Facing hurdles from US, war crimes judges reject Afghanistan probe


President Donald Trump on Friday called the International Criminal Court's decision not to probe alleged war crimes in Afghanistan, including those committed by USA troops and the Central Intelligence Agency, "a major international victory", and issued a not-so-subtle threat against any entity that would attempt to investigate "American, Israeli, or allied personnel for prosecution".

Due to its prioritization of investigative inquiries, the court has decided that pursuing this investigation would not be an efficient use of its resources.

"The court has a moral and legal duty to reach out to the victims of crimes in Afghanistan and explain this decision", Biraj Patnaik, South Asia Director at Amnesty International, said in a statement. The court noted that the political situation since 2006, the time of the preliminary examination, has changed rapidly in Afghanistan.

In a statement released by the White House, President Trump hailed the decision "a major global victory" and vowed a "swift and vigorous response" to attempted prosecution of any "American, Israeli, or allied personnel".

In early April, Bensouda's office and the State Department confirmed that her entry visa to the USA had been revoked.

The Trump administration welcomed the move, which came after Secretary of State Mike Pompeo announced in mid-March that the U.S. would deny or revoke visas for ICC staff in response to the potential investigation.

Trump, however, said he reiterated "our position that the United States holds American citizens to the highest legal and ethical standards".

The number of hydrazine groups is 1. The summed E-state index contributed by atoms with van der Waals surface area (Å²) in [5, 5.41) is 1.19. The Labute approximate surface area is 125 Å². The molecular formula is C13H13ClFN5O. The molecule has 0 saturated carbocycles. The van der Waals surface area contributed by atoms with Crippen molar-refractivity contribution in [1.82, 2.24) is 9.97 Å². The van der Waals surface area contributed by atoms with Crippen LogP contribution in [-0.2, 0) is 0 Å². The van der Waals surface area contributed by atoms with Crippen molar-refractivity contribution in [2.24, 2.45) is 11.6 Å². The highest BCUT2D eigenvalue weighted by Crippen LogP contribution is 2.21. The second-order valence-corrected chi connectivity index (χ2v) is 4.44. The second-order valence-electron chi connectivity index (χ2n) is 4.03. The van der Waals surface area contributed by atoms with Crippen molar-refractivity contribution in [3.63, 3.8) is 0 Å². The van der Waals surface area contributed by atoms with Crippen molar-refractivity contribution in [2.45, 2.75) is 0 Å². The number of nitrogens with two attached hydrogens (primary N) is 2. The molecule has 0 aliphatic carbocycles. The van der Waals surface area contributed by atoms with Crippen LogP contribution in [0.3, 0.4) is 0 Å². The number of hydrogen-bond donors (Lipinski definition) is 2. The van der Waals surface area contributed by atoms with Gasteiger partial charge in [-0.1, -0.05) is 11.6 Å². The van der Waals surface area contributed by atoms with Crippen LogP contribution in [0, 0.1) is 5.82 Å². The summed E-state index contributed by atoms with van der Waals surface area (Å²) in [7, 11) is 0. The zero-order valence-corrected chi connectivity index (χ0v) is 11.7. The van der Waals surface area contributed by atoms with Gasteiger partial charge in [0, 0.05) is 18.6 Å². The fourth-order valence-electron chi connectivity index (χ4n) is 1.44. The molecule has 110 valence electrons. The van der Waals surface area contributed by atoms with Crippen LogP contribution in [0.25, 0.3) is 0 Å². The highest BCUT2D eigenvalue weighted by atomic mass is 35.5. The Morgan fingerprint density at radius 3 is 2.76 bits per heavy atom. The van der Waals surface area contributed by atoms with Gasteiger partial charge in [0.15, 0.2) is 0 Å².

The US government has threatened to block any potential ICC investigation that might include US nationals or nationals of US allies.

Human Rights Watch called the court's decision "a devastating blow for victims who have suffered grave crimes without redress".

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This update comes just a week after the United States revoked entry visas to ICC prosecutor Fatou Bensouda, who had been examining on the court's behalf the possibility of war crimes committed in Afghanistan by the United States.

"The judges' logic effectively allows states to opt out on their obligation to cooperate with the court's investigation", said Param-Preet Singh, the group's associate global justice director.

"The threat it poses to American national sovereignty; and other deficiencies... render it illegitimate", Trump said.

Human Rights Watch said the ruling establishes a risky precedent.

U.S. Secretary of State Mike Pompeo said last month that Washington would revoke or deny visas to ICC staff seeking to investigate alleged war crimes and abuses committed by U.S. forces in Afghanistan or elsewhere.

Any attempt to target American, Israeli, or allied personnel for prosecution will be met with a swift and vigorous response.

"If you are responsible for the proposed ICC investigation of USA personnel in connection with the situation in Afghanistan, you should not assume that you still have or will get a visa or will be permitted to enter the United States", Secretary of State Mike Pompeo told ICC employees March 15, TIME reported. "This sends a unsafe message to perpetrators that they can put themselves beyond the reach of the law just by being uncooperative".

The ICC was established by a United Nations treaty in 2002, and has been ratified by 123 countries, including the UK.